“Because the drop was so large, we had opportunities to do things that look very natural in this woodland setting,” Guthrie recalls. She shaped three levels from the backyard to the pool, including a spa surrounded by rock ledge, and a waterfall leading down to the level of the pool house.
“I went to a stone farm to select some huge boulders to hold up the hill,” says Guthrie. “People are always surprised to find that only a third of these enormous stones shows above ground; we bury the rest.” She notes the importance of hardscape elements when planning a garden. “Landscape design is very much about utilizing and creating space, probably more than it is about plants.”
On the Meier property, the extensive use of stone creates a bone structure for the palette of plants and shrubs that Liz Ann and Guthrie selected for the softscape. The designer utilized various types of evergreens, from full and round to low, horizontal creepers. For flowering perennials she selected the varieties that would offer the best qualities of each genus, from hydrangeas to shasta daisies. Guthrie points out that the arrangement of walls, ledges, paths and deck allows the plants to spill around the rock. “It’s not unlike the way the water spills down around the ledges and the spa.”
Immense boulders form a framework for lush plantings and a waterfall on the sloping site.
Woven within this grand scheme of water, rock and plant life, however, are the elements of the landscape that fulfill one additional Meier family requirement for their property: fun.
“Everyone was amazed that we wanted such an extensive deck around the pool,” recalls Liz Ann. “But when the warm weather arrives, we are there, all the time, from morning to night. We love to give parties, have our friends and our children’s friends over, and just enjoy living outdoors.”
Though a pool is often de rigueur in a landscape oriented toward entertaining, one element of the Meiers’ poolside scheme is much more of a rarity for a single-family property: the couple’s double-S-curved, fifty-two-foot waterslide—a quick way to negotiate the slope from home to pool.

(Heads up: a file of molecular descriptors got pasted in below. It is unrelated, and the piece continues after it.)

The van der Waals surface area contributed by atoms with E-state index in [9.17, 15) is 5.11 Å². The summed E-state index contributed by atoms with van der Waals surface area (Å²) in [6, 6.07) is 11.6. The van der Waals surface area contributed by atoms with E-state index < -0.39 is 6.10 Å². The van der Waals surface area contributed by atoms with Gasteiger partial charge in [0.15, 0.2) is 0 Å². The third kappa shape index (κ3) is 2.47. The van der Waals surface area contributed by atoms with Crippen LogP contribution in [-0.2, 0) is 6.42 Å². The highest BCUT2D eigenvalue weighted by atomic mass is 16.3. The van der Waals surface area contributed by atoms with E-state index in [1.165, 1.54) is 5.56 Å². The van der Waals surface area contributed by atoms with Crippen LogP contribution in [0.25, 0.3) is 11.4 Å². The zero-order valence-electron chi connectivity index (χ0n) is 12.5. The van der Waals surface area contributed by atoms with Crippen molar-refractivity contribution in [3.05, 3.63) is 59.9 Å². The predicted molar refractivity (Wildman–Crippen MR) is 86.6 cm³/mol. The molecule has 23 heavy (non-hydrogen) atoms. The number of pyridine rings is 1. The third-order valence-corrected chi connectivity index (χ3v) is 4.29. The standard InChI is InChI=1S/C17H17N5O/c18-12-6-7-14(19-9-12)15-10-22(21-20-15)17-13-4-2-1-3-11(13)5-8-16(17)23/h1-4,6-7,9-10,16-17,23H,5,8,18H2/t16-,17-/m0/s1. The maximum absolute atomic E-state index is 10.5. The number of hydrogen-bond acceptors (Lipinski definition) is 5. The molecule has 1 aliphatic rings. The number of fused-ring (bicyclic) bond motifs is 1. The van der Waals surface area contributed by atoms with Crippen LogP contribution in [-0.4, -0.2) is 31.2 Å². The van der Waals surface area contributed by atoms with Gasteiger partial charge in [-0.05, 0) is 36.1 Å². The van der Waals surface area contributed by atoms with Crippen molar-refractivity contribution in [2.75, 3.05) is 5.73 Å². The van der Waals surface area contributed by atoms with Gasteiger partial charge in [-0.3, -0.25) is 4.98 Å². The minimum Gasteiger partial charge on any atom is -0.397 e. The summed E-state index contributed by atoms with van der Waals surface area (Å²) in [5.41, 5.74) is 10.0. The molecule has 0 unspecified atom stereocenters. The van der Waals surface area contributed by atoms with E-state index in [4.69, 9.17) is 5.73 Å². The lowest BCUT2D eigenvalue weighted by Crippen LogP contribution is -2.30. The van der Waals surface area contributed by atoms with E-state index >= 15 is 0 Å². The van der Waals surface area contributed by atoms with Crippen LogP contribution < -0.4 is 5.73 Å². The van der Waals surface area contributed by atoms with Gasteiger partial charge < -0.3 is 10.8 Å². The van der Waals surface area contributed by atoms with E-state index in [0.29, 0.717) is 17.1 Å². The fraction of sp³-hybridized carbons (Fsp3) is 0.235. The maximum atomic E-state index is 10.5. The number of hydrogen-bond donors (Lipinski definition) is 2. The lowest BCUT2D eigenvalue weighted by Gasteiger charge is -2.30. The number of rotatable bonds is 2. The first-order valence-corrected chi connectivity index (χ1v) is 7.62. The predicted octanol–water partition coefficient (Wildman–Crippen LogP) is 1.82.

On the day that her pool company installed it, Liz Ann recalls the jaw-dropping effect of the slide on her landscape. “It looked huge, and kind of overwhelmed things.” She quickly got on the phone with Carol Guthrie, who mobilized her nurserymen to overplant the structure with massive quantities of shrubs and other greenery.
“I told Carol to do whatever she needed to do to camouflage it,” says Liz Ann. While some parts of the garden filled in more gradually, this installation obscured the slide overnight.
Despite the intense labor the cover-up required, the family has never regretted their unique pool accoutrement. It offers an element of surprise that sets their outdoor space apart from other backyard pleasure pavilions.
“It was more than worth the effort,” declares Liz Ann. She and her husband delight in everyone’s enjoyment of this exuberant addition to their artfully composed landscape.
The combination of enjoyable amenities, set against a beautiful backdrop, has become the centerpiece for a backyard social scene that they happily share with a wide circle of friends and family.
Says Carol Guthrie of her clients, “These people have more fun than anyone else I know.”